If you want to smoke but don’t want to deal with the hassle of starting a fire or managing a fire, this is an excellent option. It’s straightforward to use and will impart a nice wooden smoke to your food.
Weber Smokey Mountain
- Material Type: Steel
- The Weber Smokey Mountain charcoal smoker helps you achieve an authentic smokehouse flavor at home
- It can accommodate a whole turkey and an entire ham at the same time. Item weight- 39.1 pounds
- Made of porcelain-enameled steel, this smoker comes with 2 nickel-plated 18-1/2-inch-wide cooking grates
- Includes a water pan, thermometer, individual vents on bowl and lid, and heat-resistant nylon handle
The Weber Smokey Mountain cooker is a classic charcoal smoker. It can run on basic lump charcoal or briquettes (which we recommend). Add in your favorite chunks or chips of aromatic wood, and you’re ready to get started.
As with most Weber grills, build quality is top-notch — it’s made of porcelain enamel-coated steel, inside and out, making it incredibly durable, long-lasting and rust-resistant.
The grill can fit two plated steel grates, each providing 18.5 inches of cooking surface. This enables you to do layered smoking and, in fact, it can accommodate a turkey and pork shoulder simultaneously.
You can control the airflow using two aluminum dampers in the bottom of the smoker and through a vent in the lid. The vents enable you to achieve a precise temperature, which will result in a better smoke and cook.
If you need to add additional fuel while cooking, you can easily access through a convenient aluminum side fuel door. You can detach it to get direct access to the firebox so you can refill without disturbing the food.
In order to help stabilize the temperature and keep the inside moist, there’s a water basin made of porcelain steel fitted at the bottom. It has an incredible 3-gallon capacity, which means it’s unlikely that a refill is needed during a smoking session.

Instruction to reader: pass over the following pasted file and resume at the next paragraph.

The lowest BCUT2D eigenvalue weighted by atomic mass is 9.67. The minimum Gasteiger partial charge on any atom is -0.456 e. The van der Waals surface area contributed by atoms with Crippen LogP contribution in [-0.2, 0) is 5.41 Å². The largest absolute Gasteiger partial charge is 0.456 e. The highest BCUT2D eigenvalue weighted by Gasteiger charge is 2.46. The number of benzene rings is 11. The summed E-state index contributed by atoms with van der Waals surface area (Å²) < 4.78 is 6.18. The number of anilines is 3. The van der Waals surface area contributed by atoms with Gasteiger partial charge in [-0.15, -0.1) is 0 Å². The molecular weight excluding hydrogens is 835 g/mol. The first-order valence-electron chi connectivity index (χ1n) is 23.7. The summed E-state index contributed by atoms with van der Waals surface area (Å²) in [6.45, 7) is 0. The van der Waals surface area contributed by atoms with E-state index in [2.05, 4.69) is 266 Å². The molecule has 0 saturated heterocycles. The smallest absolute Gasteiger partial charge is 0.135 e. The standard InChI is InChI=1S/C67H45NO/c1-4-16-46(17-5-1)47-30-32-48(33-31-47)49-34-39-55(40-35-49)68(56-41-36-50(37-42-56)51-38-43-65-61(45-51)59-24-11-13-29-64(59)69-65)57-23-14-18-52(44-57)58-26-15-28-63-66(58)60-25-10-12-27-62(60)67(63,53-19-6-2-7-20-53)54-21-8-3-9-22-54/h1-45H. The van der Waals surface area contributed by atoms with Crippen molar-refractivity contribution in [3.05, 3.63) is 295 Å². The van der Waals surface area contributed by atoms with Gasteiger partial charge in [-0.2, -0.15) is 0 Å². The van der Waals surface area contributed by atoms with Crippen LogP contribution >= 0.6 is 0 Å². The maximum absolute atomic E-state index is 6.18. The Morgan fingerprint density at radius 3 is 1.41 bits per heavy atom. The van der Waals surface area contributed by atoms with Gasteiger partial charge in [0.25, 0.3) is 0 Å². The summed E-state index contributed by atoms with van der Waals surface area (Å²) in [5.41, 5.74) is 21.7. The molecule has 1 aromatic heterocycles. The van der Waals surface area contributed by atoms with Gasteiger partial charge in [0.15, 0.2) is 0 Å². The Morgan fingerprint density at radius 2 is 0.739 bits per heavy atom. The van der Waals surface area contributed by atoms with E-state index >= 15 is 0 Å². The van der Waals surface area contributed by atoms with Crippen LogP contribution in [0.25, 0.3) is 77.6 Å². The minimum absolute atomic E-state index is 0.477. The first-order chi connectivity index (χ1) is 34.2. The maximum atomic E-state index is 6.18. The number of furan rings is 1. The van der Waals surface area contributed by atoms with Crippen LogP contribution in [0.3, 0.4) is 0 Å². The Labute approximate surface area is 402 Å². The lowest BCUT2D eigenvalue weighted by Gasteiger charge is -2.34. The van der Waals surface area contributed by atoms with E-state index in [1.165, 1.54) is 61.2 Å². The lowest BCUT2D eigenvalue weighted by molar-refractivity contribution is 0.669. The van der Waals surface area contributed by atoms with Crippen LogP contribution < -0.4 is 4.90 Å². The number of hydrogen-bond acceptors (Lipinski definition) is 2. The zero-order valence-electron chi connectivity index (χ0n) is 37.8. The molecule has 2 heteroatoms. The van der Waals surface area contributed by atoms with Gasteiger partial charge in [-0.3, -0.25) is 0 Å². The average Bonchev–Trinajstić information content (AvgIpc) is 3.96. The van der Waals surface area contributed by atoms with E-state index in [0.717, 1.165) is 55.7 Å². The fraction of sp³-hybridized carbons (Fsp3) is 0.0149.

The handles are made of glass-reinforced, heat-resistant nylon, but we still advise that you wear protective mitts just to avoid any accidental burns.
You can check on the temperature using the built-in lid thermometer or attach an automatic temperature controller or remote digital thermometer through the silicone probe port. The port is built into the smoker’s side, giving you direct access to the meat without lifting the lid to check the temperature.
Getting the hang of the Weber Smokey Mountain grill will take some practice — it’s easy to use and get started, but you have to learn how to use the vents to control the temperature for the best low and slow cook. With a few tries, however, you should have this under control.
If you need any visual help, there’s an abundance of YouTube videos with simple steps to follow when using this particular grill.
Overall, we think this smoker is excellent for beginners looking to learn more and evolve.
- Often lauded as the best smoker – full stop – it’s great for beginners and professionals alike.
- One fill of fuel can easily last for 8 to 12 hours.
- Built-in thermometer ports.
- Ample cooking surface.
- Difficult assembly instructions.
- You have to stick a large part of your arm into the smoker to reach the bottom rack — making long mitts ideal.